Why do Parshiot Tazria/Metzora interrupt the logical flow from Parshat Shmini to Parshat Acharei Mot?
In case this sounds a bit complicated, don't worry, we'll begin this week's shiur by first explaining this question. Then we'll use its answer to help us arrive at a more comprehensive understanding of this section of Sefer Vayikra.
Recall that the first half of Parshat Shmini included the story of tragic death of Aharon's two sons - Nadav and Avihu (see 10:1-9). Now, considering that Parshat Acharei Mot opens with God's commandment to Moshe and Aharon in the aftermath of that event [see 16:1 - "And God spoke to Moshe and Aharon after the death of the two sons of Aharon..."], it would have been more logical for the Torah to include this commandment in Parshat Shmini - immediately after the story of their death!
However, instead of this 'logical order,' Sefer Vayikra records some five chapters (11-15) of various laws in between. In this week's shiur, we will attempt to understand why.
To do so, Part One will discuss why Nadav and Avihu were punished and the relationship of these laws to that story. In Part Two we outline this set of laws found in the interim in order to better appreciate their detail.
[See Rashi, Ramban, Rashbam, Ibn Ezra, Chizkuni, etc.]
It is beyond the scope of this week's shiur to explain the beauty of each "pirush" [note how each commentary is so convincing that it is truly hard to choose between them]. However, we will simply focus on a very general approach [what we like to call 'simple pshat'] which will help us understand how this incident relates to the theme of Sefer Vayikra and the progression of its parshiot.
Our approach is be based on the Torah's emphasis (and repetition) of the phrase: "ka'asher tzivah Hashem" [as God has commanded] not only in the pasuk that describes Nadav and Avihu's sin (see 10:1), but also at almost every step in the Torah's description of the building of the Mishkan, the seven day "miluim" ceremony, and the Yom HaShmini dedication ceremony.
Let's begin by noting this key phrase in Moshe Rabbeinu's opening explanation of the special korbanot on Yom HaShmini:
"And Moshe said: Zeh HaDavar - This is what God has commanded that you do [in order] that His kavod [Glory] can appear upon you [once again]..." (9:6; see also 9:1-5)Carefully note how Moshe declares this statement in front of the entire "eydah" [congregation] that has gathered to watch this ceremony. [See 9:5! Note also in 9:3-4 that Moshe explains to the people that these korbanot will 'bring back' the Sh'china.]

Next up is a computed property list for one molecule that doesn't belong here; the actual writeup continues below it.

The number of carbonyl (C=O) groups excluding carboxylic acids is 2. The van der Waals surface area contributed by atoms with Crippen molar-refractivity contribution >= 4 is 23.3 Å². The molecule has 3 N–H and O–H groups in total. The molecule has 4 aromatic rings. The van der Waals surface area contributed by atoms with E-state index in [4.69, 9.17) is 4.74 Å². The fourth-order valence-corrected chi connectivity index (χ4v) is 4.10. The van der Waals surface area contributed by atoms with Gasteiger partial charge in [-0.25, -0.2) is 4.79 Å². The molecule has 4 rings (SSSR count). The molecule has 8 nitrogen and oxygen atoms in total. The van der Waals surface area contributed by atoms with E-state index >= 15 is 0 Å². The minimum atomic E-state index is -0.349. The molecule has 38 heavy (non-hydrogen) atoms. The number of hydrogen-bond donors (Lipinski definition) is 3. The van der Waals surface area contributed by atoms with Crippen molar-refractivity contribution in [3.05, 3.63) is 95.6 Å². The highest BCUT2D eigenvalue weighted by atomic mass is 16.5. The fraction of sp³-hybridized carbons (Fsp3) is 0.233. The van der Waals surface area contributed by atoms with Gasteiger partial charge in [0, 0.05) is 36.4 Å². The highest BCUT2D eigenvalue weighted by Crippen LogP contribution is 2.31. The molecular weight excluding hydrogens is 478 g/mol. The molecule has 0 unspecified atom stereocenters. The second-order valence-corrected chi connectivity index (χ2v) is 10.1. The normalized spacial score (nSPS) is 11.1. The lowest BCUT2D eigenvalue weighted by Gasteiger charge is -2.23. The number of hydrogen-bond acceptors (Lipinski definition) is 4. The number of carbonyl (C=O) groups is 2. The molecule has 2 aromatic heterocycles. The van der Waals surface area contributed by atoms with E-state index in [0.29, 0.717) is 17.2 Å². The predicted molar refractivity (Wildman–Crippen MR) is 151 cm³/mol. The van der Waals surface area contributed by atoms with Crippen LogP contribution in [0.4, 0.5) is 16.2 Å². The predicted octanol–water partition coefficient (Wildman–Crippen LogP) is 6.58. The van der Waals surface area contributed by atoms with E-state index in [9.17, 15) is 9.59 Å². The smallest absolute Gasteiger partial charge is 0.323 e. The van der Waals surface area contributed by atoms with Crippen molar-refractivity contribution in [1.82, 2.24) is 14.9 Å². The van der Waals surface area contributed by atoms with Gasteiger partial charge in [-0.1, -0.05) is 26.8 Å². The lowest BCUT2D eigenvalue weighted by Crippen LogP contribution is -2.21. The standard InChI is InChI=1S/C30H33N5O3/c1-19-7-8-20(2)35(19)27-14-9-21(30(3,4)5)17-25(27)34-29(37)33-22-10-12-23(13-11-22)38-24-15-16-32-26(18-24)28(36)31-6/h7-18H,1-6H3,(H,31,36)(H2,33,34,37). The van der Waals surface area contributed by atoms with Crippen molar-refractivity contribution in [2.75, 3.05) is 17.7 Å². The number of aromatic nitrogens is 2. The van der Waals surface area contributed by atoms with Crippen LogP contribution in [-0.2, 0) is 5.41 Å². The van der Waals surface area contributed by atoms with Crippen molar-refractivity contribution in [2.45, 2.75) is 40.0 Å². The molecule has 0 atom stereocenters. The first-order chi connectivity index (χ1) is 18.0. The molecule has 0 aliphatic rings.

But this was not the first time that Moshe had made such a declaration. Seven days earlier, as the seven day "miluim" ceremony was about to begin, Moshe had made an almost identical statement to Bnei Yisrael:
"And Moshe said to the entire eydah [gathered at the Ohel Moed - 8:3] - Zeh HaDavar - This is what God has commanded to do..." (8:5)Why must Moshe, prior to offering these special korbanot, first explain the details of these procedures to the entire congregation who have gathered to watch?
Furthermore, throughout every step of both the seven day miluim and the Yom HaShmini korbanot, the Torah emphasizes over and over again this very same phrase "ka'asher tzivah Hashem et Moshe"!
To verify this, simply review chapter 8 [the miluim], noting 8:4,5,9,13,17,21,29 and especially the final pasuk:
"And Aharon and his sons did all the things ["ha'dvarim"] - asher tzivah Hashem - as God had commanded Moshe!" (8:36)Likewise, review chapter 9 [the Yom HaShmini korbanot], noting 9:5,6,7,10,21! Note how the Torah concludes each stage of this special ceremony with this same phrase.
Finally, recall from Parshat Vayakhel/Pekudei that when Bnei Yisrael build the Mishkan we find almost the exact same pattern! Moshe's opening command to Bnei Yisrael is (again) almost identical:
"And Moshe said to the entire congregation of Israel [eydah] Zeh HaDavar asher tzivah Hashem - This is what God has commanded saying: Take a donation... " (35:4, see also 35:1)And when the Torah describes how Bnei Yisrael complete the Mishkan and assemble all of its parts, this same phrase "ka'asher tzivah Hashem et Moshe" - is repeated some twenty times, (again) at the conclusion of each and every stage [coinciding with the end of each 'parshia'].
[See not only 35:29, 36:1, and 36:5 but also 39:1,5,7,21,26,29,31,32,42,43 and 40:16,19,21,23,25,27,29,32!]
In summary, the Torah goes out of its way to inform us that Moshe gathers the entire eydah together to explain the precise details of what they must follow ["zeh ha'davar asher tzivah Hashem..."] before each and every one of the three key events the Mishkan, i.e. before:
Nadav and Avihu's Punishment